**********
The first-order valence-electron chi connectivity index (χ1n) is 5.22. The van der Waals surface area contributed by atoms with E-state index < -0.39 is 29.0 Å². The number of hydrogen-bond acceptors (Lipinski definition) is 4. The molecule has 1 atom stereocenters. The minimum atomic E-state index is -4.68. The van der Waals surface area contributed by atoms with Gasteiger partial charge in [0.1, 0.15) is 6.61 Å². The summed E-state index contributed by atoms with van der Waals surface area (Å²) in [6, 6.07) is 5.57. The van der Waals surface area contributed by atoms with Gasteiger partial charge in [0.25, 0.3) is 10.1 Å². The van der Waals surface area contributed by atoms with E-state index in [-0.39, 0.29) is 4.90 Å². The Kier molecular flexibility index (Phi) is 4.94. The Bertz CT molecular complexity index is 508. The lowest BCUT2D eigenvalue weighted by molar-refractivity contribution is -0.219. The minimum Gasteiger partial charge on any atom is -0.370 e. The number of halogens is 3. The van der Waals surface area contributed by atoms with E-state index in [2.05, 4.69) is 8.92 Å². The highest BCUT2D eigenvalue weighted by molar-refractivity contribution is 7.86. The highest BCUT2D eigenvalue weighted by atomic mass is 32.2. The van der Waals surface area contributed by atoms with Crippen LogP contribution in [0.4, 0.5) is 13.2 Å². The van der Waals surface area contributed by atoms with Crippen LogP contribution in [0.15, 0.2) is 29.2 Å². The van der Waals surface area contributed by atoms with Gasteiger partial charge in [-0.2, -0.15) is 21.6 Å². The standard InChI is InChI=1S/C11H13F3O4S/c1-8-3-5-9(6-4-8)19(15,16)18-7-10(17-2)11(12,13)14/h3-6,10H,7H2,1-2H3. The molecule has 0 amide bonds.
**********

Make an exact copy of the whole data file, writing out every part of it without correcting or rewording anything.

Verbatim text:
The first-order valence-electron chi connectivity index (χ1n) is 5.22. The van der Waals surface area contributed by atoms with E-state index < -0.39 is 29.0 Å². The number of hydrogen-bond acceptors (Lipinski definition) is 4. The molecule has 1 atom stereocenters. The minimum atomic E-state index is -4.68. The van der Waals surface area contributed by atoms with Gasteiger partial charge in [0.1, 0.15) is 6.61 Å². The summed E-state index contributed by atoms with van der Waals surface area (Å²) in [6, 6.07) is 5.57. The van der Waals surface area contributed by atoms with Gasteiger partial charge in [0.25, 0.3) is 10.1 Å². The van der Waals surface area contributed by atoms with E-state index in [-0.39, 0.29) is 4.90 Å². The Kier molecular flexibility index (Phi) is 4.94. The Bertz CT molecular complexity index is 508. The lowest BCUT2D eigenvalue weighted by molar-refractivity contribution is -0.219. The minimum Gasteiger partial charge on any atom is -0.370 e. The number of halogens is 3. The van der Waals surface area contributed by atoms with E-state index in [2.05, 4.69) is 8.92 Å². The highest BCUT2D eigenvalue weighted by molar-refractivity contribution is 7.86. The highest BCUT2D eigenvalue weighted by atomic mass is 32.2. The van der Waals surface area contributed by atoms with Crippen LogP contribution in [0.4, 0.5) is 13.2 Å². The van der Waals surface area contributed by atoms with Crippen LogP contribution in [0.15, 0.2) is 29.2 Å². The van der Waals surface area contributed by atoms with Gasteiger partial charge in [-0.2, -0.15) is 21.6 Å². The standard InChI is InChI=1S/C11H13F3O4S/c1-8-3-5-9(6-4-8)19(15,16)18-7-10(17-2)11(12,13)14/h3-6,10H,7H2,1-2H3. The molecule has 0 amide bonds.